Best name of a professional sports figure: Skier Picabo Street, New England Patriot Tedy Bruschi, and Minnesota Timberwolf Wally Szczerbiak (because it sounds like my last name) are definitely top favorites, but the best I've come across here in South Florida is Obafemi Ayanbadejo, former Dolphins fullback; he and his brother Brendan definitely have the most mispronounced last name in the NFL. It's eye-en-buhd-aye-zho.

Best sports bar: Not your typical sports bar -- more of a great restaurant/hangout and great place to watch a game: My choice is Tuna's in Aventura. Ask for Pete the bartender; he's the best.

What sports or physical fitness trends do you predict for the year 2035? Thirty years from now, hmmm, I predict Rollerblading. I just hope Rollerblading because I love it and hopefully by then I'll know how to stop without throwing myself into the vegetation on the side of my favorite trail. By the way, that's another definite South Florida bonus: flat terrain. There's no way I will be as graceful on my skates up in D.C. -- too many hills!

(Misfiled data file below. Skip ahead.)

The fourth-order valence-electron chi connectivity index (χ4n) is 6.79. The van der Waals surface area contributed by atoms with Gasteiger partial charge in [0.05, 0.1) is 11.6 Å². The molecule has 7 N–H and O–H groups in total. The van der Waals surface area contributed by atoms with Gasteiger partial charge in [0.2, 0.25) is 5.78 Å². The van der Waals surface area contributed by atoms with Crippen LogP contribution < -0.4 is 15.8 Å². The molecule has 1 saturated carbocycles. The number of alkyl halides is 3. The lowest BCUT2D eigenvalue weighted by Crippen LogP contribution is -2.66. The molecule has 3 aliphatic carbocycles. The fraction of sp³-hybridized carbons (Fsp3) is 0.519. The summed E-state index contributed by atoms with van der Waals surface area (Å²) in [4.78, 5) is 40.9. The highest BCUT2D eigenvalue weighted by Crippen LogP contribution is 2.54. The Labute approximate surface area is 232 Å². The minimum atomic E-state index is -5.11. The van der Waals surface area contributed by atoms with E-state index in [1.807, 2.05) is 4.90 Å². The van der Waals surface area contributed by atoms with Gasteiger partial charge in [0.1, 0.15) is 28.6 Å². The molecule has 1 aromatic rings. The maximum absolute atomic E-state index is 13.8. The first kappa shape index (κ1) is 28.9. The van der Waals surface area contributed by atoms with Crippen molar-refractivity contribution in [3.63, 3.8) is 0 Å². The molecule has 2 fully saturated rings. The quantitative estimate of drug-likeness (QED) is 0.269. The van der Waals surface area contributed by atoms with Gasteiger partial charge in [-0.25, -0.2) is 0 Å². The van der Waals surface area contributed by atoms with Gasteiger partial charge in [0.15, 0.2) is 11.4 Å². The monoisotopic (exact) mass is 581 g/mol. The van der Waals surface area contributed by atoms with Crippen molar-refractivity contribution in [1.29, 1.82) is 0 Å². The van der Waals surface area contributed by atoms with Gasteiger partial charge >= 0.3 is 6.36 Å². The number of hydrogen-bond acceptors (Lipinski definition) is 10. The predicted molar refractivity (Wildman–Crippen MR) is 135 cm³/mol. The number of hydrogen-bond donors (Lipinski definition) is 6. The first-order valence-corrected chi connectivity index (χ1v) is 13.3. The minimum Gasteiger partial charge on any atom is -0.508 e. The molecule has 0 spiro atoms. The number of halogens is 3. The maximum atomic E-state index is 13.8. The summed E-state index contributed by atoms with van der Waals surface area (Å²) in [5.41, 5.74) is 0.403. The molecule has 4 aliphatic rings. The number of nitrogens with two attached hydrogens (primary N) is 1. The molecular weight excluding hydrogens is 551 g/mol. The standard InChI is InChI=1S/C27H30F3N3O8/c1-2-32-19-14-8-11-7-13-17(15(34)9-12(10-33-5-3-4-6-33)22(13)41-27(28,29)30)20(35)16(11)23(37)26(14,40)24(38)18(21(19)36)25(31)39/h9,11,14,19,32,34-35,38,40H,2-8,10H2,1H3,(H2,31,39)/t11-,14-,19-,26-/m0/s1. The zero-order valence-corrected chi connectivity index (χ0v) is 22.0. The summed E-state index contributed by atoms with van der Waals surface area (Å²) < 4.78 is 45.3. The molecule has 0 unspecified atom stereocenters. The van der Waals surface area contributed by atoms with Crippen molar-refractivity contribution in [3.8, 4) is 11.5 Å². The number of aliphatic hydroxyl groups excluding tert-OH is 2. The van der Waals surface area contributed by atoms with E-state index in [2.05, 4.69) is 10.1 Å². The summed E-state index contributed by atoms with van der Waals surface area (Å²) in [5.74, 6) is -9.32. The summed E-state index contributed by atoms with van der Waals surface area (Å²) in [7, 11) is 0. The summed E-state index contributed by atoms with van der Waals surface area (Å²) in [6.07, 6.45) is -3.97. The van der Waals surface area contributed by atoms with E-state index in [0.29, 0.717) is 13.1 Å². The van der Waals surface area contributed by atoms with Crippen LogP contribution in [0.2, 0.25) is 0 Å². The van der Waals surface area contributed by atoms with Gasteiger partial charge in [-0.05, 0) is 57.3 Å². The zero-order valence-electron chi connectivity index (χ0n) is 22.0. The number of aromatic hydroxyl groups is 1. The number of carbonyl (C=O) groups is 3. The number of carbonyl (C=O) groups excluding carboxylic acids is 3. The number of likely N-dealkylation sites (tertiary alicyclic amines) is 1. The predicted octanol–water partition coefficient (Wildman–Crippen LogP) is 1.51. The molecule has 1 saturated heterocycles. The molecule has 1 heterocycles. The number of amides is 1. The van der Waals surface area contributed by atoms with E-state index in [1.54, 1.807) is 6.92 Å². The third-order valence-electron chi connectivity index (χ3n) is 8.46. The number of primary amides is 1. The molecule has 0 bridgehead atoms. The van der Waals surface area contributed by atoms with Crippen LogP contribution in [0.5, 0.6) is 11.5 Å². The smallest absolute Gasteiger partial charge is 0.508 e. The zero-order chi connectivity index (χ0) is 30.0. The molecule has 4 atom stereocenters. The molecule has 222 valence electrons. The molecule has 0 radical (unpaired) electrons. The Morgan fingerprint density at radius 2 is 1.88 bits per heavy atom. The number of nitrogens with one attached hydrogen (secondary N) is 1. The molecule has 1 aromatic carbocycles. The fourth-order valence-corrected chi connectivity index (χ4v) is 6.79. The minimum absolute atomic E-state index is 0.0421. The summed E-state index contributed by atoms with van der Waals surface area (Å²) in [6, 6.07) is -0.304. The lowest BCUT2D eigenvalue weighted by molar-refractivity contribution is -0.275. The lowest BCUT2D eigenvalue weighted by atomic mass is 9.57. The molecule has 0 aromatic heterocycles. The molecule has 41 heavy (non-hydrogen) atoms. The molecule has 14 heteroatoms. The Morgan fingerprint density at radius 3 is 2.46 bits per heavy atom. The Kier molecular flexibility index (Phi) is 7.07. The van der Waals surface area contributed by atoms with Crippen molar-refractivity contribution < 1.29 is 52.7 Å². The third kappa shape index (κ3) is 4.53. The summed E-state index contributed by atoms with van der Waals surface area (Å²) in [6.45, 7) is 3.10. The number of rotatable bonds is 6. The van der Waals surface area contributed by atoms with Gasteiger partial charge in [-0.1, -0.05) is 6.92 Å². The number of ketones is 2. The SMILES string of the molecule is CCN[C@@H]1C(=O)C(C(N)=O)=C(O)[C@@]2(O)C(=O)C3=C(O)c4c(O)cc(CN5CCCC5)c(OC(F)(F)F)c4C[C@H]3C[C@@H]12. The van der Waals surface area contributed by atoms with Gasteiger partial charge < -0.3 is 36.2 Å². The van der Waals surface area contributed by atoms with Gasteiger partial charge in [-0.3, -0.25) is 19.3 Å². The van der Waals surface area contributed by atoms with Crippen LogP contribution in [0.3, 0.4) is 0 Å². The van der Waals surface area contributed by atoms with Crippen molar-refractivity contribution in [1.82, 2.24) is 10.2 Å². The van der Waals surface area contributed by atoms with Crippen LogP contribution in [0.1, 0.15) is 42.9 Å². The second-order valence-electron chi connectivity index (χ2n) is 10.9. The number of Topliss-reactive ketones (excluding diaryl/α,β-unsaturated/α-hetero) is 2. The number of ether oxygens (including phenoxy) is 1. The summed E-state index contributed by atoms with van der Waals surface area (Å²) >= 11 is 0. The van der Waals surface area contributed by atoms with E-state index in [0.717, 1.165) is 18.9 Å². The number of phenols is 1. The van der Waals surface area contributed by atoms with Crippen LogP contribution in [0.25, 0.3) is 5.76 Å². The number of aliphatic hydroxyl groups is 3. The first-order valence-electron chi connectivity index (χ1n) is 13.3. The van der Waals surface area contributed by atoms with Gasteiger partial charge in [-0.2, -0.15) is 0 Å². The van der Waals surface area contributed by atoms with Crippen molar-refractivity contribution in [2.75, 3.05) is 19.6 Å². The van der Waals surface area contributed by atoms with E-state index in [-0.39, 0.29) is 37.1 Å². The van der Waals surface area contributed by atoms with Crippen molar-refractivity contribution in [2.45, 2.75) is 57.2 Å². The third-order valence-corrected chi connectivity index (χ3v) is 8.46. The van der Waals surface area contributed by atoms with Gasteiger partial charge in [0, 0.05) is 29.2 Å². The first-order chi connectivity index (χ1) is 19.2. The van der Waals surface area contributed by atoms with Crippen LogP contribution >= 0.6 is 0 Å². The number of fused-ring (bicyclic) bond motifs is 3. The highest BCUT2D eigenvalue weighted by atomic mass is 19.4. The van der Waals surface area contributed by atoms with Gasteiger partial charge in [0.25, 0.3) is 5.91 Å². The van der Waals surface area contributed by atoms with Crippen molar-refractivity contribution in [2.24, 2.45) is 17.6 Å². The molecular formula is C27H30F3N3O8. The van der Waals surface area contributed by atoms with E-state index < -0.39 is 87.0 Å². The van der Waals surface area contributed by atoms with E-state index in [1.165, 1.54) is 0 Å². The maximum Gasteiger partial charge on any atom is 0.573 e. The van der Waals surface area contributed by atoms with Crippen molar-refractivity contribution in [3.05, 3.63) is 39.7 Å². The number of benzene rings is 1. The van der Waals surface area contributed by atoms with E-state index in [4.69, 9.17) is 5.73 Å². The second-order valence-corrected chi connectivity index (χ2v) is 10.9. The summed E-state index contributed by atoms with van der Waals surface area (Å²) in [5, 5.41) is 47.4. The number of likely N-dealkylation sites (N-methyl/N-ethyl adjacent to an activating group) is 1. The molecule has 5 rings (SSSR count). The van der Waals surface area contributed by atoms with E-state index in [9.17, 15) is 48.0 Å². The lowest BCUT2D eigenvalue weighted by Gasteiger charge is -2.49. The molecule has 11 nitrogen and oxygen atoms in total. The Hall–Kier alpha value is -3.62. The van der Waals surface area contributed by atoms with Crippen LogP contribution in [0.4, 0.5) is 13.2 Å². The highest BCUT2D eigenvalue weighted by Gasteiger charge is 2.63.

BEST REGGAE RADIO PROGRAM 96 Mixx (MIXX-FM 96.1) Most of the major urban FM stations have one: a reggae program stashed away late at night or on a Sunday evening. The mainstream DJs all do fine work in the few hours the programming gods grant them, but they are all pawns in what Bob Marley referred to as a "Babylon system" -- radio reduced to a rigidly planned schedule of songs that hardly spares room for music from Caribbean islands. Reggae fanatics could never be satisfied with such meager provisions, which is what makes 96 Mixx so necessary. It's unfortunately underground, so depending on where you go, the quality of transmission waxes and wanes, sometimes blurring into another pirate station's stolen airwaves. The DJs delight in taking controversial phone calls and making shout-outs over almost every song. That's no price to pay for the chance to hear the sweet strains of Dennis Brown, Beres Hammond, Jacob "Killer" Miller, and Barrington Levy, or to get crunk to Elephant Man, Bounty Killer, Buju Banton, or Beenie Man. It is the stubborn, erratic, static-plagued heart of the expatriate Caribbean community, and just when you think The Man has finally killed it for good, it rises like a Rasta phoenix.

BEST JAZZ RADIO PROGRAM Evenin' Jazz with Len Pace 9:15 p.m. to 1:00 a.m. Monday through Friday